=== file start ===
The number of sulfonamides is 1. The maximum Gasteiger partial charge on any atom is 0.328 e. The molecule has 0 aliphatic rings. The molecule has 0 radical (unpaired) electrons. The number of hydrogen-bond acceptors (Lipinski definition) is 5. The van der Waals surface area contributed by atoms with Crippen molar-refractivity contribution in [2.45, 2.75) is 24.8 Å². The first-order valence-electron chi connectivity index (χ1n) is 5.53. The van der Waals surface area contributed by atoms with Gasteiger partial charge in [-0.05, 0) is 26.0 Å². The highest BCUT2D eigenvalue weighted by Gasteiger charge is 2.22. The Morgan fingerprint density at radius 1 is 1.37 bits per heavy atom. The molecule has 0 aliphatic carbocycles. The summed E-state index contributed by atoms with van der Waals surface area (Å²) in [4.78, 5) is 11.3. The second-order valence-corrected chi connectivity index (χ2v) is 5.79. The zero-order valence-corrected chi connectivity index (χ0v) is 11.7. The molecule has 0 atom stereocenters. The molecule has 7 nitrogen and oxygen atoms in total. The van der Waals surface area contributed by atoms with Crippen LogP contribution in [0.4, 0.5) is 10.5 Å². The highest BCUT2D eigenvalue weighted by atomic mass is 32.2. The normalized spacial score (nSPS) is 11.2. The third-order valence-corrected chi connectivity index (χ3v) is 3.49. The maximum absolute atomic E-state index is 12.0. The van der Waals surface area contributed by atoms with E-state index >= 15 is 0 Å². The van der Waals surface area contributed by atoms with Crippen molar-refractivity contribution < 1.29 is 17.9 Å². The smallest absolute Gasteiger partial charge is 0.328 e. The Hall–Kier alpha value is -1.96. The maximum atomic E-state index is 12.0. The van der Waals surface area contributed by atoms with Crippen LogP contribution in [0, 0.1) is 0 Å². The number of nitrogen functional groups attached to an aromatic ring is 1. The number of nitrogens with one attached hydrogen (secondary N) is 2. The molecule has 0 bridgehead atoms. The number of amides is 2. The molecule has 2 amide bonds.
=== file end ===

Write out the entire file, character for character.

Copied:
The number of sulfonamides is 1. The maximum Gasteiger partial charge on any atom is 0.328 e. The molecule has 0 aliphatic rings. The molecule has 0 radical (unpaired) electrons. The number of hydrogen-bond acceptors (Lipinski definition) is 5. The van der Waals surface area contributed by atoms with Crippen molar-refractivity contribution in [2.45, 2.75) is 24.8 Å². The first-order valence-electron chi connectivity index (χ1n) is 5.53. The van der Waals surface area contributed by atoms with Gasteiger partial charge in [-0.05, 0) is 26.0 Å². The highest BCUT2D eigenvalue weighted by Gasteiger charge is 2.22. The Morgan fingerprint density at radius 1 is 1.37 bits per heavy atom. The molecule has 0 aliphatic carbocycles. The summed E-state index contributed by atoms with van der Waals surface area (Å²) in [4.78, 5) is 11.3. The second-order valence-corrected chi connectivity index (χ2v) is 5.79. The zero-order valence-corrected chi connectivity index (χ0v) is 11.7. The molecule has 0 atom stereocenters. The molecule has 7 nitrogen and oxygen atoms in total. The van der Waals surface area contributed by atoms with Crippen LogP contribution in [0.4, 0.5) is 10.5 Å². The highest BCUT2D eigenvalue weighted by atomic mass is 32.2. The normalized spacial score (nSPS) is 11.2. The third-order valence-corrected chi connectivity index (χ3v) is 3.49. The maximum absolute atomic E-state index is 12.0. The van der Waals surface area contributed by atoms with E-state index >= 15 is 0 Å². The van der Waals surface area contributed by atoms with Crippen molar-refractivity contribution < 1.29 is 17.9 Å². The smallest absolute Gasteiger partial charge is 0.328 e. The Hall–Kier alpha value is -1.96. The maximum atomic E-state index is 12.0. The van der Waals surface area contributed by atoms with Crippen LogP contribution in [0, 0.1) is 0 Å². The number of nitrogen functional groups attached to an aromatic ring is 1. The number of nitrogens with one attached hydrogen (secondary N) is 2. The molecule has 0 bridgehead atoms. The number of amides is 2. The molecule has 2 amide bonds.